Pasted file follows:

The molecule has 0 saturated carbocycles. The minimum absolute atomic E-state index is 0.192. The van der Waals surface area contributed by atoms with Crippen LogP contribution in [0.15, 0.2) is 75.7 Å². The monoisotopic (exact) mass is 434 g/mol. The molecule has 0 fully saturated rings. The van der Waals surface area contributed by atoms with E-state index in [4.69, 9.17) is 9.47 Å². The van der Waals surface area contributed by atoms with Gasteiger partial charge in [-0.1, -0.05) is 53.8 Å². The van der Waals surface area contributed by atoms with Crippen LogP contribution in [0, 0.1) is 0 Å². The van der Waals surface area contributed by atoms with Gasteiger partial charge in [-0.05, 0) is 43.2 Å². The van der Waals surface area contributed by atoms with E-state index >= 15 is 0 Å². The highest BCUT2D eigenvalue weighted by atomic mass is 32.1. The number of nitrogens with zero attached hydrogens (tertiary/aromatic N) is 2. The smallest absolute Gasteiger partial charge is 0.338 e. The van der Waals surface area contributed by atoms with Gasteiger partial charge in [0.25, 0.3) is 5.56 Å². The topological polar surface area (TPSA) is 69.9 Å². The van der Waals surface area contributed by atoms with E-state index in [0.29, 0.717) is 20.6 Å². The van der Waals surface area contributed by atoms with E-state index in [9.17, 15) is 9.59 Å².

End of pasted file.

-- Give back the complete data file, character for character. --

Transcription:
The molecule has 0 saturated carbocycles. The minimum absolute atomic E-state index is 0.192. The van der Waals surface area contributed by atoms with Crippen LogP contribution in [0.15, 0.2) is 75.7 Å². The monoisotopic (exact) mass is 434 g/mol. The molecule has 0 fully saturated rings. The van der Waals surface area contributed by atoms with E-state index in [4.69, 9.17) is 9.47 Å². The van der Waals surface area contributed by atoms with Gasteiger partial charge in [-0.1, -0.05) is 53.8 Å². The van der Waals surface area contributed by atoms with Crippen LogP contribution in [0, 0.1) is 0 Å². The van der Waals surface area contributed by atoms with Gasteiger partial charge in [-0.05, 0) is 43.2 Å². The van der Waals surface area contributed by atoms with E-state index >= 15 is 0 Å². The highest BCUT2D eigenvalue weighted by atomic mass is 32.1. The number of nitrogens with zero attached hydrogens (tertiary/aromatic N) is 2. The smallest absolute Gasteiger partial charge is 0.338 e. The van der Waals surface area contributed by atoms with Gasteiger partial charge in [0.25, 0.3) is 5.56 Å². The topological polar surface area (TPSA) is 69.9 Å². The van der Waals surface area contributed by atoms with E-state index in [0.29, 0.717) is 20.6 Å². The van der Waals surface area contributed by atoms with E-state index in [9.17, 15) is 9.59 Å².